The cryptic message came from a friend in a group chat before I received any ESPN updates. “OH NO. 4 years $71 mill. How the fuck does that happen?” Before I had time to respond, the phone buzzed with a notification naming the who and the how. “Ah shit.” I say, “Atlanta isn’t matching this.”
The first signing of the Steve Mills era was at best, an ill-advised leap of faith on a player he once drafted; at worst, a disaster waiting to happen. A non-tradable, cap-handcuffing, Joakim-Noah-sized disaster for a team that would hope to bring in top tier free agents to play alongside their prized unicorn in the coming offseasons. Tuesday night marked the 16th month since that offer sheet was signed by Hardaway and to the fans hopeful of a Kevin Durant or Kyrie Irving acquisition this summer, it’s an albatross hanging over the neck of this franchise. One that will remain for years to come if the Knicks come up empty this summer. However, the player that teammates call “Angry Grandpa” has been given an opportunity to lead a young Knicks roster (they just started their youngest lineup in franchise history last week) and it has provided a chance to live up to that contract.
According to Sportrac, Tim Hardaway is currently the 14th highest paid shooting guard in the NBA. Of the 13 players ahead of him, 6 of them have been all stars, 5 are regular starters and 2 of them are Allen Crabbe and Tyler Johnson. Eliminating the all stars from the equation – and Crabbe and Johnson – the best comparisons for Hardaway right now are CJ McCollum, Nicolas Batum, Zach Lavine, Wesley Matthews, and Kent Bazemore. Each player’s salary is in the range of 18 to 26 million dollars this year and make up 17.6-25.5% of the NBA salary cap. So far this season, Hardaway ranks 2nd in scoring, 2nd in 3-pt %, 3rd in assists, 1st in FT %, 2nd in FT attempts, 2nd in PER, and 3rd in VORP among these 6 players. He has the 2nd highest usage rate and has still been just as efficient as any other in this group. Hardaway leads in OBPM with almost double CJ McCollum who ranks 2nd. Overall, Hardaway’s production has been comparable to McCollum, who has a good reputation around the league as the 2nd option for a playoff team in the West.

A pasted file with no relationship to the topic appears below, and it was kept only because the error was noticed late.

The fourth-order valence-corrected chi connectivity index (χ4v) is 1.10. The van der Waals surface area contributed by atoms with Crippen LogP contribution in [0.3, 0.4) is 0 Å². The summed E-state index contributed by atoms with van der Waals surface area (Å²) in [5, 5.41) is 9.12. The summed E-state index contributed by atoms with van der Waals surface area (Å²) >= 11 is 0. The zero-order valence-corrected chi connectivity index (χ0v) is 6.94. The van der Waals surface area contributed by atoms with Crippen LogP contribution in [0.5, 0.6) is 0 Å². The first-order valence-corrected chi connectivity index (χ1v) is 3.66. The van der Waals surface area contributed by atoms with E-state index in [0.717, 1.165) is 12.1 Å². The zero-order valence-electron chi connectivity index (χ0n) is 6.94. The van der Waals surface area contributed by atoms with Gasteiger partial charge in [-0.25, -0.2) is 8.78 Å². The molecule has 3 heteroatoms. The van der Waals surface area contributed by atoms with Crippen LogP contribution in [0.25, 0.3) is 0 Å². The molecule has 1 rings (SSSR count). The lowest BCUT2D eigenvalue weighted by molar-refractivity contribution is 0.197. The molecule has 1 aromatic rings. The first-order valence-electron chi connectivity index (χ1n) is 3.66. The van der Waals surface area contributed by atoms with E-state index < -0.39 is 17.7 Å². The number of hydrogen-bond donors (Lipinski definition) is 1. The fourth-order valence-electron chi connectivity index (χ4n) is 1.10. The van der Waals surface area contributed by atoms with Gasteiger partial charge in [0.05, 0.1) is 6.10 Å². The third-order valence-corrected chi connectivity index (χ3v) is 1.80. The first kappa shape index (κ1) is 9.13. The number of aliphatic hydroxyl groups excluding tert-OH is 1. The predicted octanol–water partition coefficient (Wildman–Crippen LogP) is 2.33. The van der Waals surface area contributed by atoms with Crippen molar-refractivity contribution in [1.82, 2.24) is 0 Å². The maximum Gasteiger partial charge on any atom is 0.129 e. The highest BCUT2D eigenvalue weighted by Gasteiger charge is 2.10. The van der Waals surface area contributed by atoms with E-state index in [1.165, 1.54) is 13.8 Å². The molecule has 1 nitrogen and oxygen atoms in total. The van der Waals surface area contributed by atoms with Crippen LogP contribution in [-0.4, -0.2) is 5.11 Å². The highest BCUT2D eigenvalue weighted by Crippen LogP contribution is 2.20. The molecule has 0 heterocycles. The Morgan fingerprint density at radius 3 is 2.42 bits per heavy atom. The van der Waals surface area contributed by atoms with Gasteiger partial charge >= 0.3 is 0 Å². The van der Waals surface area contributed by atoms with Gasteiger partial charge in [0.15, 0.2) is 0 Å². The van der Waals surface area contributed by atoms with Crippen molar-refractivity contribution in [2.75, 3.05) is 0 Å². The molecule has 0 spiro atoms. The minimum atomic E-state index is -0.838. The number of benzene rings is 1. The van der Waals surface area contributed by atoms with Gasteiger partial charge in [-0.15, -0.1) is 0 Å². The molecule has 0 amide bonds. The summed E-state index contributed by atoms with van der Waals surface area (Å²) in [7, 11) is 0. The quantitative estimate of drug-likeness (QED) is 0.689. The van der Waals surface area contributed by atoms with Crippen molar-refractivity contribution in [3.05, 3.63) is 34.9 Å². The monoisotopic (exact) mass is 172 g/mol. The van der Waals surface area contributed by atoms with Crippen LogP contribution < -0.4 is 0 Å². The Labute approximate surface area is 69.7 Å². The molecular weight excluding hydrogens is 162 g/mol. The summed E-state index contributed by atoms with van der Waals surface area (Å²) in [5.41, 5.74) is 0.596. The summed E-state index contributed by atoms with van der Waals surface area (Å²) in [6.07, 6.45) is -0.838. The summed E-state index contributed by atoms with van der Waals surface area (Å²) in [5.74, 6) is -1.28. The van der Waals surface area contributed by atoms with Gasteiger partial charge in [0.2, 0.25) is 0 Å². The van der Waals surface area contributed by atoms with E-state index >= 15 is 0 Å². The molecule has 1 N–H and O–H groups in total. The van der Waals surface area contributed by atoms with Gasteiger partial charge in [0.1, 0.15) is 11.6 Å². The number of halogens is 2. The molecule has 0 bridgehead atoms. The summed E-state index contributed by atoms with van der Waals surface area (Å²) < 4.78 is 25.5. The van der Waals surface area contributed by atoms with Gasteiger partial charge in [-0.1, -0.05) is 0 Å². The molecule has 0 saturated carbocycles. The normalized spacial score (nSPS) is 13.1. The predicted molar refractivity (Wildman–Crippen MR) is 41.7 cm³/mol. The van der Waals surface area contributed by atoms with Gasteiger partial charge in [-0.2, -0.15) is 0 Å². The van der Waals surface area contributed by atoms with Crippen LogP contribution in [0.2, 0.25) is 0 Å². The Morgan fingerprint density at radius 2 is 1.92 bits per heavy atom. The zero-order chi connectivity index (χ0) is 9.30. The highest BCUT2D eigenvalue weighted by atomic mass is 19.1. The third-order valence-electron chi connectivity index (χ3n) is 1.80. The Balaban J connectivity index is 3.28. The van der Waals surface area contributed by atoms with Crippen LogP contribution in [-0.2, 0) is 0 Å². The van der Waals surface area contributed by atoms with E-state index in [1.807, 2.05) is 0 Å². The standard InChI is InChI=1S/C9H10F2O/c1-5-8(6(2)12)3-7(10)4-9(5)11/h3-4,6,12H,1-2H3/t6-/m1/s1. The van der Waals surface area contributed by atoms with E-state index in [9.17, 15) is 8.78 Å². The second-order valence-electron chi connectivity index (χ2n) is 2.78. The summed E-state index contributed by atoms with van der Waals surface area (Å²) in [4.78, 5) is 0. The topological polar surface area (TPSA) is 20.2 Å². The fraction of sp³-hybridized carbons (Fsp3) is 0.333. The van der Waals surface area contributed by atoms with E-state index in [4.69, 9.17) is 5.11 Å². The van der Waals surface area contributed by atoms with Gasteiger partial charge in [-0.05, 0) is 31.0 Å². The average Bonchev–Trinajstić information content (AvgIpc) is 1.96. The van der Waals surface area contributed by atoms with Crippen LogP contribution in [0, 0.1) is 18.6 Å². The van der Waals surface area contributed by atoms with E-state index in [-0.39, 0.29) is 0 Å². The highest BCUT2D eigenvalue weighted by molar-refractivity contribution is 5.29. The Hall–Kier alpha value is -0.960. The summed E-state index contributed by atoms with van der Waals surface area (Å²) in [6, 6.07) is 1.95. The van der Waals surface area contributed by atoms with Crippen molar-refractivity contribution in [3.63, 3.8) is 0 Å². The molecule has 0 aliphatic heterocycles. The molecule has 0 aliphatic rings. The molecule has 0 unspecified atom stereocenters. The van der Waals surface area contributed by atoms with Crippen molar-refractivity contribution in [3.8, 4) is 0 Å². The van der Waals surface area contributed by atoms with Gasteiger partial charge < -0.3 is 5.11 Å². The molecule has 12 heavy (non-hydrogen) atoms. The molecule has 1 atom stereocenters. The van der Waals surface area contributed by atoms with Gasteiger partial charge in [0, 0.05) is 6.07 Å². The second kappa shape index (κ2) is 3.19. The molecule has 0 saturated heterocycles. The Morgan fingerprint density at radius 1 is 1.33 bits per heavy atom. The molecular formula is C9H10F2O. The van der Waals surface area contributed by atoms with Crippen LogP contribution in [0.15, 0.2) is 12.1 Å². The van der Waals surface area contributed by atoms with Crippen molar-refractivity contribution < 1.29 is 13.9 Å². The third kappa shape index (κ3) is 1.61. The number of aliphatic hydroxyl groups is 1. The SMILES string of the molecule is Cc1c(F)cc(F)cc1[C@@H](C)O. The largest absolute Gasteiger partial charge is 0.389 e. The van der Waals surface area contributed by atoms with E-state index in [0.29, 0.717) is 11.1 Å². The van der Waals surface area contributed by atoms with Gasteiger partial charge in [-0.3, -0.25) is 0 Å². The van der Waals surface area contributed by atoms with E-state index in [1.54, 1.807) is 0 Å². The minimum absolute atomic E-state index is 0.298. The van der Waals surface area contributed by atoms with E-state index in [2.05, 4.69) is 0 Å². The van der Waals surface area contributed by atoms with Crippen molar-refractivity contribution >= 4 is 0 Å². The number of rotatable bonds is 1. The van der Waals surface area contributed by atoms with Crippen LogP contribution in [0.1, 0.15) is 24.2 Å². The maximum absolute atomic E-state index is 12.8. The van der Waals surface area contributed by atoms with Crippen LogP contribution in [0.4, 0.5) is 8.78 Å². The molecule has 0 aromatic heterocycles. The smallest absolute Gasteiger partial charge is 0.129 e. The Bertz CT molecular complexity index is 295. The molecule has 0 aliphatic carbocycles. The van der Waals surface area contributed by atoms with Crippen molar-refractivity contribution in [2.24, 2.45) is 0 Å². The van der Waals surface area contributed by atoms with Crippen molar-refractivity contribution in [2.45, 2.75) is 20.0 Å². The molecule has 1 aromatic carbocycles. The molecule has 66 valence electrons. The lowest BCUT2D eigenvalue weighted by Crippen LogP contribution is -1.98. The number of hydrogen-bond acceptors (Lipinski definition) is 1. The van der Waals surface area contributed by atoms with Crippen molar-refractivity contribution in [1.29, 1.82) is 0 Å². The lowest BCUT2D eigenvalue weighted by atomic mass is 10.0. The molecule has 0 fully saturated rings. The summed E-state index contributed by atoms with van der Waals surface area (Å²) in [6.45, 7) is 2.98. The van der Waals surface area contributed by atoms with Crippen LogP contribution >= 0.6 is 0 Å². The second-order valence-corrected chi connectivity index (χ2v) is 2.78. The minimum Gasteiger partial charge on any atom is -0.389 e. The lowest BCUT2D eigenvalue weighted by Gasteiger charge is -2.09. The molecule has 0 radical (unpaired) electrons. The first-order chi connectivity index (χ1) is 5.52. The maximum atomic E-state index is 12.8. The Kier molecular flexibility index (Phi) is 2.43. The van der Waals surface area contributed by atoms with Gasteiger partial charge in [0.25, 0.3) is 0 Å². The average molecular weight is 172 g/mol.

Obviously, the difference in situations between McCollum and Hardaway can be a big indicator in overall production and there is no telling what CJ could do in Hardaway’s role, especially with the support from Fizdale to take on the bulk of the scoring load. But, the numbers so far do lead to an interesting thought experiment on what Hardaway could be for a contender. I have always envisioned Hardaway as a player perfectly suited as the first man off the bench on a playoff team. A Jamal Crawford or JR Smith type, who comes in and torches team’s 2nd units and provides a jolt of energy. Last year, he played 2nd fiddle to Porzingis with mixed results. He struggled to stay healthy, missing the entire month of December, but was a big part of the team’s solid start, averaging 19.2 ppg on 44% shooting from October 27th to December 1st; A stretch in which the Knicks were 11-7 and Porzingis looked like a bona fide MVP candidate. When he returned on January 12th, the two played 10 more games together before the ACL injury. From then on, Hardaway struggled mightily as the first option, averaging 18.5 points on 43% shooting and an abysmal 31% from 3. However, what Hardaway has shown this year in a small sample size leads me to believe that the early season results in a healthy combination with KP might be closer to the reality of his future than a brief flash in the pan.